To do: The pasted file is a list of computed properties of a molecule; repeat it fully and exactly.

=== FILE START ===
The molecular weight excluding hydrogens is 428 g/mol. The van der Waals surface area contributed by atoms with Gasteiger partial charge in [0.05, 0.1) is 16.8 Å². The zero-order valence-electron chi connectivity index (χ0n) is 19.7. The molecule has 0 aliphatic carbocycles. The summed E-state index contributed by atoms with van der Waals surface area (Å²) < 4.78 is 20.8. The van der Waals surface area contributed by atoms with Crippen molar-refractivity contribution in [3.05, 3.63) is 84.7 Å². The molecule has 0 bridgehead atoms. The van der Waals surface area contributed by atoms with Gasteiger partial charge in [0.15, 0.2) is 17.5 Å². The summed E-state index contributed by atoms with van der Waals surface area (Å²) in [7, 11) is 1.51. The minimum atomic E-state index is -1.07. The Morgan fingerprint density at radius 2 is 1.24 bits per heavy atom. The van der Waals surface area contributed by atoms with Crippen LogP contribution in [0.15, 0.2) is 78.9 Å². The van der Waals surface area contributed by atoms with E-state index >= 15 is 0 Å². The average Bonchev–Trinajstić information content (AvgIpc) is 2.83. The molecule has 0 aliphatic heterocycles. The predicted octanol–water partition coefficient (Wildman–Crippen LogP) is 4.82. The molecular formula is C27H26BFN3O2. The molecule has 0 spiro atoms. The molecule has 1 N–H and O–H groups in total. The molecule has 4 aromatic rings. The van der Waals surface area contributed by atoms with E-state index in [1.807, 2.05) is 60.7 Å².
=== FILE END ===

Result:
The molecular weight excluding hydrogens is 428 g/mol. The van der Waals surface area contributed by atoms with Gasteiger partial charge in [0.05, 0.1) is 16.8 Å². The zero-order valence-electron chi connectivity index (χ0n) is 19.7. The molecule has 0 aliphatic carbocycles. The summed E-state index contributed by atoms with van der Waals surface area (Å²) < 4.78 is 20.8. The van der Waals surface area contributed by atoms with Crippen molar-refractivity contribution in [3.05, 3.63) is 84.7 Å². The molecule has 0 bridgehead atoms. The van der Waals surface area contributed by atoms with Gasteiger partial charge in [0.15, 0.2) is 17.5 Å². The summed E-state index contributed by atoms with van der Waals surface area (Å²) in [7, 11) is 1.51. The minimum atomic E-state index is -1.07. The Morgan fingerprint density at radius 2 is 1.24 bits per heavy atom. The van der Waals surface area contributed by atoms with Crippen LogP contribution in [0.15, 0.2) is 78.9 Å². The van der Waals surface area contributed by atoms with E-state index >= 15 is 0 Å². The average Bonchev–Trinajstić information content (AvgIpc) is 2.83. The molecule has 0 aliphatic heterocycles. The predicted octanol–water partition coefficient (Wildman–Crippen LogP) is 4.82. The molecular formula is C27H26BFN3O2. The molecule has 0 spiro atoms. The molecule has 1 N–H and O–H groups in total. The molecule has 4 aromatic rings. The van der Waals surface area contributed by atoms with E-state index in [1.807, 2.05) is 60.7 Å².